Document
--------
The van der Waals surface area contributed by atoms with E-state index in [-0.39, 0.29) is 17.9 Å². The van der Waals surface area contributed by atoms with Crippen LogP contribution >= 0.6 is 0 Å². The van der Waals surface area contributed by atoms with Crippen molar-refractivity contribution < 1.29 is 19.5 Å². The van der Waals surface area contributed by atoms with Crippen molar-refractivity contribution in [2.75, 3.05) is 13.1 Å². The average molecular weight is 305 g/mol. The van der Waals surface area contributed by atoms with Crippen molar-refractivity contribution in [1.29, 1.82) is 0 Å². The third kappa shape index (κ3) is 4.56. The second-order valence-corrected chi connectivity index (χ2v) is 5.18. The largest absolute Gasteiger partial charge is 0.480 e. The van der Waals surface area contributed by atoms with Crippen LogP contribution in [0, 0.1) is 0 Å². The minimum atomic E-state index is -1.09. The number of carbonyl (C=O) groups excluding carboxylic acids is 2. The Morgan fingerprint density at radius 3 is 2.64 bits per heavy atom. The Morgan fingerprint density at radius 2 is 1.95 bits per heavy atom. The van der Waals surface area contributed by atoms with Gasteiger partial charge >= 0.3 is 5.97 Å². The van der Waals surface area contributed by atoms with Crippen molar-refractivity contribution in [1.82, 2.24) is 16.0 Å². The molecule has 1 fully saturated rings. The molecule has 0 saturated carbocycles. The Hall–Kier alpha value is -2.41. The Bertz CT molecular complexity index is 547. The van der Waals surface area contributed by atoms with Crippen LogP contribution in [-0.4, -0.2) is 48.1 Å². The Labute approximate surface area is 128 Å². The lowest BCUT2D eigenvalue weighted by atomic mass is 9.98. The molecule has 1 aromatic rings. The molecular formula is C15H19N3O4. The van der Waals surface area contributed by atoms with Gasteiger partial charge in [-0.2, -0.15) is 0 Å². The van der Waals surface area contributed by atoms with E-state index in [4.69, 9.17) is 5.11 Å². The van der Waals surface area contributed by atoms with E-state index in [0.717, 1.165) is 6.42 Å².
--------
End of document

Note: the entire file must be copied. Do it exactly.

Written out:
The van der Waals surface area contributed by atoms with E-state index in [-0.39, 0.29) is 17.9 Å². The van der Waals surface area contributed by atoms with Crippen LogP contribution >= 0.6 is 0 Å². The van der Waals surface area contributed by atoms with Crippen molar-refractivity contribution < 1.29 is 19.5 Å². The van der Waals surface area contributed by atoms with Crippen molar-refractivity contribution in [2.75, 3.05) is 13.1 Å². The average molecular weight is 305 g/mol. The van der Waals surface area contributed by atoms with Crippen molar-refractivity contribution in [1.29, 1.82) is 0 Å². The third kappa shape index (κ3) is 4.56. The second-order valence-corrected chi connectivity index (χ2v) is 5.18. The largest absolute Gasteiger partial charge is 0.480 e. The van der Waals surface area contributed by atoms with Crippen LogP contribution in [0, 0.1) is 0 Å². The minimum atomic E-state index is -1.09. The number of carbonyl (C=O) groups excluding carboxylic acids is 2. The Morgan fingerprint density at radius 3 is 2.64 bits per heavy atom. The Morgan fingerprint density at radius 2 is 1.95 bits per heavy atom. The van der Waals surface area contributed by atoms with Gasteiger partial charge >= 0.3 is 5.97 Å². The van der Waals surface area contributed by atoms with Crippen molar-refractivity contribution in [1.82, 2.24) is 16.0 Å². The molecule has 1 fully saturated rings. The molecule has 0 saturated carbocycles. The Hall–Kier alpha value is -2.41. The Bertz CT molecular complexity index is 547. The van der Waals surface area contributed by atoms with Crippen LogP contribution in [-0.4, -0.2) is 48.1 Å². The Labute approximate surface area is 128 Å². The lowest BCUT2D eigenvalue weighted by atomic mass is 9.98. The molecule has 1 aromatic rings. The molecular formula is C15H19N3O4. The van der Waals surface area contributed by atoms with Gasteiger partial charge in [-0.2, -0.15) is 0 Å². The van der Waals surface area contributed by atoms with E-state index in [4.69, 9.17) is 5.11 Å². The van der Waals surface area contributed by atoms with E-state index in [0.717, 1.165) is 6.42 Å².